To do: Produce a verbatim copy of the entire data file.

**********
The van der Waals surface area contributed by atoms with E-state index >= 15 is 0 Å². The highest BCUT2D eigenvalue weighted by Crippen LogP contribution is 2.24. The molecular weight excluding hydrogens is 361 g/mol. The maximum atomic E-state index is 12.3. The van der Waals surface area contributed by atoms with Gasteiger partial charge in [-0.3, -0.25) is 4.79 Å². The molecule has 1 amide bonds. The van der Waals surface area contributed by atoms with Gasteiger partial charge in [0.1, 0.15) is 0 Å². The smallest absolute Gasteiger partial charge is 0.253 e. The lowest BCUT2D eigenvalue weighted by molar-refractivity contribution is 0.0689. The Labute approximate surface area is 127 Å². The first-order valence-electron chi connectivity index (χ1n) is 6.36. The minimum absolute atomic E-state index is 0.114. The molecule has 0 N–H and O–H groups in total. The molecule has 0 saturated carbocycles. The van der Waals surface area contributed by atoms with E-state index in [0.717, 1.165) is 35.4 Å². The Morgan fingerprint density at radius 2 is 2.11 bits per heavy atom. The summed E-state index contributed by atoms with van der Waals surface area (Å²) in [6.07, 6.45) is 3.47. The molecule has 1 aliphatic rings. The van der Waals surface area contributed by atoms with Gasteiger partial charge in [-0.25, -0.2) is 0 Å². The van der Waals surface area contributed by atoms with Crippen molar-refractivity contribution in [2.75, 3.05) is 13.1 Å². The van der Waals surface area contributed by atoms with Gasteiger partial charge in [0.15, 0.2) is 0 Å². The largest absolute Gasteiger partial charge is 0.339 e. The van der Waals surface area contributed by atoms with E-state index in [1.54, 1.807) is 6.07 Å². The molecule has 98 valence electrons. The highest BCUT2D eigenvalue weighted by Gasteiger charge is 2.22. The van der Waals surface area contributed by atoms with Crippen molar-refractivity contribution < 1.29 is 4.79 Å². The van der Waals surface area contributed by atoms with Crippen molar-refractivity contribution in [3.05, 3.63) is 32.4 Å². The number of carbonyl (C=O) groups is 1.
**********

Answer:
The van der Waals surface area contributed by atoms with E-state index >= 15 is 0 Å². The highest BCUT2D eigenvalue weighted by Crippen LogP contribution is 2.24. The molecular weight excluding hydrogens is 361 g/mol. The maximum atomic E-state index is 12.3. The van der Waals surface area contributed by atoms with Gasteiger partial charge in [-0.3, -0.25) is 4.79 Å². The molecule has 1 amide bonds. The van der Waals surface area contributed by atoms with Gasteiger partial charge in [0.1, 0.15) is 0 Å². The smallest absolute Gasteiger partial charge is 0.253 e. The lowest BCUT2D eigenvalue weighted by molar-refractivity contribution is 0.0689. The Labute approximate surface area is 127 Å². The first-order valence-electron chi connectivity index (χ1n) is 6.36. The minimum absolute atomic E-state index is 0.114. The molecule has 0 N–H and O–H groups in total. The molecule has 0 saturated carbocycles. The van der Waals surface area contributed by atoms with E-state index in [0.717, 1.165) is 35.4 Å². The Morgan fingerprint density at radius 2 is 2.11 bits per heavy atom. The summed E-state index contributed by atoms with van der Waals surface area (Å²) in [6.07, 6.45) is 3.47. The molecule has 1 aliphatic rings. The van der Waals surface area contributed by atoms with Gasteiger partial charge in [-0.25, -0.2) is 0 Å². The van der Waals surface area contributed by atoms with Crippen molar-refractivity contribution in [2.75, 3.05) is 13.1 Å². The van der Waals surface area contributed by atoms with Gasteiger partial charge in [0.15, 0.2) is 0 Å². The largest absolute Gasteiger partial charge is 0.339 e. The van der Waals surface area contributed by atoms with E-state index in [1.54, 1.807) is 6.07 Å². The molecule has 98 valence electrons. The highest BCUT2D eigenvalue weighted by Gasteiger charge is 2.22. The van der Waals surface area contributed by atoms with Crippen molar-refractivity contribution < 1.29 is 4.79 Å². The van der Waals surface area contributed by atoms with Crippen molar-refractivity contribution in [3.05, 3.63) is 32.4 Å². The number of carbonyl (C=O) groups is 1.